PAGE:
Monday, December 7

Going Social: Inc. 500 Companies

The Center for Marketing Research at the University of Massachusetts, Dartmouth, released a new study that tracks social media usage among Inc. 500 companies. It has tracked social media adoption among Inc. 500 companies since 2007, when it noted the fastest-growing companies tended to adopt social media at a faster rate than Fortune 500 companies.

Highlights From Center for Marketing Research 2009 Study

• Social networking leads in adoption. Seventy-five percent of Inc. 500 companies are very familiar with social networking, which is up from 57 percent in 2008.

• Twitter, far and away, is among the most adopted social networking tools being adopted by Inc. 500 companies, with 75 percent saying that they are very familiar with it.

• Social media is mainstream. Forty-three percent of Inc. 500 companies consider social media important to their business, with 91 percent of Inc. 500 companies employing at least one tool in 2009.

• With the exception of Twitter, 87 percent of companies employing social media report that the tool they use has been successful for them. (Twitter returned an 82 percent success measure.) However, most companies seem to overemphasize the importance of hits and comments as successful measures.

• Blogging follows social networking, but remains well ahead of other social media tools, with 67 percent of Inc. 500 companies saying they are very familiar with blogging and 45 percent hosting at least one blog. Blogs were also among the top cited tools to be adopted by companies not currently engaged in social media.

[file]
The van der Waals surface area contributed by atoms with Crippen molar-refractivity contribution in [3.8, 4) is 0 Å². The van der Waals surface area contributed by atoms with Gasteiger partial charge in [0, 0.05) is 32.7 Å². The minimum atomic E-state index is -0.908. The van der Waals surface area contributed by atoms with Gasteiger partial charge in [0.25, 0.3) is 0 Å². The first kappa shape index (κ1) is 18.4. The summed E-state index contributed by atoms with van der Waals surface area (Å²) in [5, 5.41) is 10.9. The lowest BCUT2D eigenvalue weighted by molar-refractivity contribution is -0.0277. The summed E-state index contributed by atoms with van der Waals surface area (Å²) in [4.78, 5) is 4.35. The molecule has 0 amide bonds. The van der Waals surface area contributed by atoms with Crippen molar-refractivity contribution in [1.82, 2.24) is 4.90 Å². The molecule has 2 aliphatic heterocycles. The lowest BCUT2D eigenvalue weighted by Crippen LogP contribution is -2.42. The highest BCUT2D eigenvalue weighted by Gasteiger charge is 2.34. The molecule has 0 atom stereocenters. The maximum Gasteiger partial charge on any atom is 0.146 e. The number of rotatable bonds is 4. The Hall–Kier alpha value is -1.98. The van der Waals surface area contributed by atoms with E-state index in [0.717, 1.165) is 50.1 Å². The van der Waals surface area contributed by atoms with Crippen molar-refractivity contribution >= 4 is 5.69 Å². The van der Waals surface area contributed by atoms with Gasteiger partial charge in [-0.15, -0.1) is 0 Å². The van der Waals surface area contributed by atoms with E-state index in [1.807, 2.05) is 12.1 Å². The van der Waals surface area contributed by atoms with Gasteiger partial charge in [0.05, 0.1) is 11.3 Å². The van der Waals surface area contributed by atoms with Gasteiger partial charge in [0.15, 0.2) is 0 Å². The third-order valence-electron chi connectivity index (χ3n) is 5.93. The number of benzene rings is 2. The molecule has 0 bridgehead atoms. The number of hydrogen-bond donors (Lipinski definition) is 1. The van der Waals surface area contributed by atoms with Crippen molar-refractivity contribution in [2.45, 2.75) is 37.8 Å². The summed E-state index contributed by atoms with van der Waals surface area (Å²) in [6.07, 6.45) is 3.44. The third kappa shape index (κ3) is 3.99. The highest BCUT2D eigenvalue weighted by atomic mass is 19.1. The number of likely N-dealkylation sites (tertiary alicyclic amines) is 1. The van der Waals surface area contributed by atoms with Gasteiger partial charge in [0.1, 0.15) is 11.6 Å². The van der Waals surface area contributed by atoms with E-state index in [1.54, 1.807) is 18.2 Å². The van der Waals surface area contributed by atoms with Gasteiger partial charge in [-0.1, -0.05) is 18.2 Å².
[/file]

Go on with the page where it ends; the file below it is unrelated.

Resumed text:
• Message/bulletin boards, online video, podcasting, and wikis have all tapered off in interest, with less than 50 percent of Inc. 500 companies very familiar with the tools.

While adoption is high, execution is haphazard.

Despite the high adoption rate, most companies seem to be adopting social media without a communication strategy. While 87 percent use social media, only 70 percent monitor their brands, only 46 percent consider social media very important, and only 36 percent have a written employee policy. Less than 40 percent employ social media for any other communication, such as with vendors, suppliers, and partners.

Based on the study, it seems most Inc. 500 companies are adopting social media tools that are among the most reported about, with little regard to benchmarking, or establishing measures beyond reach. For the most part, Inc. 500 companies become involved in networks that enjoy the most media coverage, regardless of their audience. In contrast, more than half use social media to screen potential employees.

It is important to note that only 148 of the Inc. 500 companies participated. However, the participation rate is approximately the same as previous years, which suggests trending might be the most important aspect of the study. The full report is available online.

Earlier this year, the Center for Marketing Research at the University of Massachusetts, Dartmouth, also released a benchmark review of Fortune 500 companies' blog adoption. It found 16 percent (81) of Fortune 500 companies hosted blogs, with 38 percent of those with blogs belonging to the Fortune 100.



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